Click on the highlighted areas of the man below to see more information.
When the joints, muscles or ligaments in the neck do not function normally, many symptoms may appear. Commonly neck pain and stiffness are early signs, often associated with headaches in the back of the head which may refer pain behind the eyes.Read More
Shoulder conditions can occur because of gradual overload on the shoulder, perhaps from sleeping or working posture.Read More
You don't have to play tennis to have a tennis elbow. Repetitive use of your wrist, such as using a screwdriver or typing, can cause an overload of the tendon.Read More
Repetitive strain injuries are very common in the wrist, and are usually found in typists or people who use a computer a lot.Read More
A common myth is the "slipped disc". Discs don't slip - they can can bulge out like a car tyre (a herniation or a prolapse) and when they do, they usually cause leg pain or sciatica.Read More
Muscular pain is classically like a dull toothache. Joint pain is usually sharper and is often associated with 'twinges' on movements such as twisting to get in and out of the car.Read More
The National Institute for Health and Care Excellence (NICE) has issued (May 2009) a publication advising on management of non-specific back pain and in this, recommends spinal manipulation.Read More
Apart from hip pain which is caused by a specific injury or an arthritic hip joint, most pains in the hip, groin or top of the leg are caused by a mechanical overload from a problem elsewhere.Read More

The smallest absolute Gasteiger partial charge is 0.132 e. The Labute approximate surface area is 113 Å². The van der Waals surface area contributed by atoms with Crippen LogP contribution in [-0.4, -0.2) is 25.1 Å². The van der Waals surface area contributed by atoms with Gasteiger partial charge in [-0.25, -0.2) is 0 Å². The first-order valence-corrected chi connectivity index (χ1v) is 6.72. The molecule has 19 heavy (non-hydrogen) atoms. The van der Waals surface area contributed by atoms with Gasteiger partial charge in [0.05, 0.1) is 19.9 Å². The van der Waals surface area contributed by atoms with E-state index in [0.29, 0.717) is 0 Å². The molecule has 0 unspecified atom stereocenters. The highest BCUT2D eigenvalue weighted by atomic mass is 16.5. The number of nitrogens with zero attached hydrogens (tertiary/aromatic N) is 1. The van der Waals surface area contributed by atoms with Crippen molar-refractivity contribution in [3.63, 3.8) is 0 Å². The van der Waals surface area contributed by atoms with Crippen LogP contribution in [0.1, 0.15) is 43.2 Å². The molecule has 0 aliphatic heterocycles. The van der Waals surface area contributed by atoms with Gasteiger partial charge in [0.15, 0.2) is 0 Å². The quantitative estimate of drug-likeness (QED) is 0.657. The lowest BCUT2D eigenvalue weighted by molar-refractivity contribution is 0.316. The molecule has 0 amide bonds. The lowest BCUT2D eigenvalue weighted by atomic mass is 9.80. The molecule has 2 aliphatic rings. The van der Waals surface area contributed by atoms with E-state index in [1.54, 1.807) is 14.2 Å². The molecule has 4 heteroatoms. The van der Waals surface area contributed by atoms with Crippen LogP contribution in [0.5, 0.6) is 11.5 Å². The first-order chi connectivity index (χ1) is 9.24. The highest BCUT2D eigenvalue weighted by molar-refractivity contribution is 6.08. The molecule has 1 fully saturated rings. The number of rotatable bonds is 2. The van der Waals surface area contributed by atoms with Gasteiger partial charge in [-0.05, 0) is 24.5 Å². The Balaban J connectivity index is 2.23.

Knee complaints are one of the most common sports injuries. Ligaments, tendons and muscles are all working very hard to keep the knee stable, and they can injure if loaded wrongly. A torn cartilage is often associated with a locking or clicking of the knee.Read More
Problems within the foot can cause a multitude of problems from the knees to the hips or spine. Because the foot is the "base" on which we stand and walk, it can cause major compensations higher up when things go wrong.Read More
You do not need a referral to see a Chiropractor because we are primary contact practitioners. This means that while we successfully treat many complaints that usually respond well to manual therapy, we are also trained to recognise conditions which are not appropriate for chiropractic care, in these cases you will be referred to your GP.
Management of some conditions is just as important, if not more so, than the treatment itself. Successful management of a complaint may include advice, exercises, bracing or taping, monitoring progress, re-examining or appropriate medical referral. We have good working relationships with the local GPs, orthopaedic and neurosurgical consultants, and diagnostic imaging centres.